SEC announces schedule formats for hoops, football

DESTIN, Fla. - Kentucky is going to see some fresh faces on its Southeastern Conference basketball and football schedules and a little less of some familiar ones under scheduling formats announced Friday.
The league announced its new men's basketball and football scheduling formats to reporters at the SEC Meetings, officially adding two conference games to the men's basketball schedule and unveiling a much-discussed "6-1-1" format in football to accommodate Missouri and Texas A&M, which join the league for the 2012-13 school year.
In men's basketball, the league will jump from 16 to 18 conference games. Each team will play:
-Two games (one home and one road) against a permanent rival. Those rivalries are: Kentucky-Florida, Alabama-Auburn, Arkansas-Missouri, Georgia-South Carolina, LSU-Texas A&M, Ole Miss-Mississippi State and Tennessee-Vanderbilt.
-Two games each (one home and one road) against four rotating opponents.
-One game each (four home and four road) against the remaining eight opponents.
Basketball's four rotating opponents will be determined at random on a three-year cycle. A team won't play home-and-homes against those opponents in back-to-back years.
For example, if Kentucky draws Tennessee, Georgia, Arkansas and Mississippi State to play twice in 2012-13, it won't play any of those teams twice in 2013-14 or 2014-15.
Over a three-year period, the Wildcats will play Florida six times and every other SEC team four times.
The SEC will jump from a total of 96 conference games to 126. All will continue to air on some television platform.
"If you're sitting at ESPN, you're thinking, 'Thirty games? That's a lot of inventory," SEC Associate Commissioner Mark Whitworth said. "That's a challenge for them. They came in and spent a day and a half with us, just talking nothing but basketball scheduling and how we're going to try to put all these games on the various platforms that we have.
Conference play still will begin in January; the SEC will eliminate the off weeks that previously have been built into the schedule, so each school will play 18 straight conference dates.
The SEC men's basketball tournament also will change formats.
All 14 schools will play in the league tournament, which will begin a day earlier, on Wednesday of tournament week. The No. 12 and No. 13 seeds will play at 7:30 p.m. followed by the No. 11 and No. 14 seeds at 10 p.m.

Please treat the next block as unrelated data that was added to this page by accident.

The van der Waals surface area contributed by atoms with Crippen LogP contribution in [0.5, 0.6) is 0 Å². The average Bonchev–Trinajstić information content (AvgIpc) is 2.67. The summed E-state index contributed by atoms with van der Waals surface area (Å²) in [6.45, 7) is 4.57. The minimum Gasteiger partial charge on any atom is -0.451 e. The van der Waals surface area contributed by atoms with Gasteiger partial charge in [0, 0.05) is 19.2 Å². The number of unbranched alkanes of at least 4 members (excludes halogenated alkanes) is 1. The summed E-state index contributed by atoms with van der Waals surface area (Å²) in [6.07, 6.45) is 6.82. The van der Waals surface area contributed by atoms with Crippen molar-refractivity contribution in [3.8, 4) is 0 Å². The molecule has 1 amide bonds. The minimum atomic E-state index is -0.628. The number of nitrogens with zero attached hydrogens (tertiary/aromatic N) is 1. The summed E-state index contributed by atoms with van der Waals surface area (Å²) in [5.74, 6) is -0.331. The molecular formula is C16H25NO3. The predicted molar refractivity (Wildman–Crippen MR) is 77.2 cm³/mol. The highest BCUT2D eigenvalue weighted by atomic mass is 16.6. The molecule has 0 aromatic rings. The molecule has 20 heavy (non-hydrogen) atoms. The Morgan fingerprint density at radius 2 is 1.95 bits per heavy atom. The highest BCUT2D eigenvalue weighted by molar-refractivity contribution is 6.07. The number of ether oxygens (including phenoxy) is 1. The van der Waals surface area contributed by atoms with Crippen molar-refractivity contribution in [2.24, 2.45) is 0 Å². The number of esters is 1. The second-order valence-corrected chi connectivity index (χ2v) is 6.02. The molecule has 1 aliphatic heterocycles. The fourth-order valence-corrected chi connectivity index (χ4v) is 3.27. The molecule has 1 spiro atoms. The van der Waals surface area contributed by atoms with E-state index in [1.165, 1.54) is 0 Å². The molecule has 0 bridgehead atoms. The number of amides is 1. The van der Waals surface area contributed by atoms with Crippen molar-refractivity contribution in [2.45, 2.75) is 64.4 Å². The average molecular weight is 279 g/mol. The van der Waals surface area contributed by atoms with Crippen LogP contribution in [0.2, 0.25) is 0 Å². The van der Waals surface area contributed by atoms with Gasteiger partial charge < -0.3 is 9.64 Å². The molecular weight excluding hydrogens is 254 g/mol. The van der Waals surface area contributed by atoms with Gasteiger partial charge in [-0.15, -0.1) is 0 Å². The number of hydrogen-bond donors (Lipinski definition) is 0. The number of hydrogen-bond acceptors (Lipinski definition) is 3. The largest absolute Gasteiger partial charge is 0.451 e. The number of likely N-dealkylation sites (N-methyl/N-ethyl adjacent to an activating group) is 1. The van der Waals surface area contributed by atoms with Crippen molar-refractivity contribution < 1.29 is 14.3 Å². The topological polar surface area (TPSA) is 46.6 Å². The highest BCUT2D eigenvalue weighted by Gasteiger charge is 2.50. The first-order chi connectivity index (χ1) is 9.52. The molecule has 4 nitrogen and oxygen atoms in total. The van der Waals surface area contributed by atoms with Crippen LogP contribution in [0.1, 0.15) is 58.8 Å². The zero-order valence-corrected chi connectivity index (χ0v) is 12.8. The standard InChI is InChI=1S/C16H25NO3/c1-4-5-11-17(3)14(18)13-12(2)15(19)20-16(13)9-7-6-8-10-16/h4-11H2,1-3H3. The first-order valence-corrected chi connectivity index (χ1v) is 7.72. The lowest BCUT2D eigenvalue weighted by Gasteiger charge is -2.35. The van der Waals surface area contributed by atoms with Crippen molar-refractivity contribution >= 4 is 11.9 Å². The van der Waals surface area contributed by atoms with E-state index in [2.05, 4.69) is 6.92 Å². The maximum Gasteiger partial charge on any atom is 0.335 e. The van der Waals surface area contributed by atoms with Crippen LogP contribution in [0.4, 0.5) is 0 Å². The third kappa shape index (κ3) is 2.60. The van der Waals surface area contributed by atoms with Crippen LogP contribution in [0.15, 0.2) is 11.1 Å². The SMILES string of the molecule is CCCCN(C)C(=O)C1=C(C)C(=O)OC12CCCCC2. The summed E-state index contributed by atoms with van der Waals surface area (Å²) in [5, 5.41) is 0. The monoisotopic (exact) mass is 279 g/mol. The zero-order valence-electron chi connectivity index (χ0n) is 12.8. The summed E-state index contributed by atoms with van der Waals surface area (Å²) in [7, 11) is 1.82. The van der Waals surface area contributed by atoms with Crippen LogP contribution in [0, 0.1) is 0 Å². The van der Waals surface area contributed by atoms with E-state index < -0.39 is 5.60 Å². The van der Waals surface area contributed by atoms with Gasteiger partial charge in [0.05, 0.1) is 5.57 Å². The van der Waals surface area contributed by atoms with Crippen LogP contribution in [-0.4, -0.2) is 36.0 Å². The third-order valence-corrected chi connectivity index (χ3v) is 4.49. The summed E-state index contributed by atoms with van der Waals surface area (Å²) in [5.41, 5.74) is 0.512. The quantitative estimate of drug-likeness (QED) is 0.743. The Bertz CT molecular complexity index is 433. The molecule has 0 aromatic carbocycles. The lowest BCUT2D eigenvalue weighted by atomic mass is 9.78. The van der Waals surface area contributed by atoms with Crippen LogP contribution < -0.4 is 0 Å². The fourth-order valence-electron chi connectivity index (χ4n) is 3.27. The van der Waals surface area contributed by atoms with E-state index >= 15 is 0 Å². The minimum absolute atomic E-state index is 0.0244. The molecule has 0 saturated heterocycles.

The top four seeds will receive double byes and won't play until Friday.
The SEC's football scheduling format will be the 6-1-1 model. Each team will play six games against its divisional opponent, one permanent non-division game and one rotating non-division game. The rotating non-divisional opponents, unlike in previous years, will rotate on a single-year rotation.
Previously, the rotating non-divisional opponents rotate changed every two years upon the completion of a home-and-home series. The new format will allow SEC schools to play every opponent in a six-year span and visit every SEC venue in a 12-year cycle.
"It was a healthy debate, but an overwhelming majority voted for the 6-1-1," SEC Commissioner Mike Slive said. "It was even beyond the super majority."
Kentucky's permanent non-division game will continue to be against Mississippi State. Texas A&M and South Carolina will play every year, and Missouri and Arkansas will play every year. The remainder of the permanent cross-divisional matchups, including the Tennessee-Alabama and Georgia-Auburn rivalries, will not change.
The other permanent cross-divisional opponents will continue to pair Ole Miss with Vanderbilt, and LSU with Florida.
Other proposals would have moved the conference to nine league games or eliminated the permanent cross-divisional games.
A plan proposed by South Carolina coach Steve Spurrier to select teams for the SEC Championship Game based solely on divisional records didn't seem to gain much traction at any point during the week.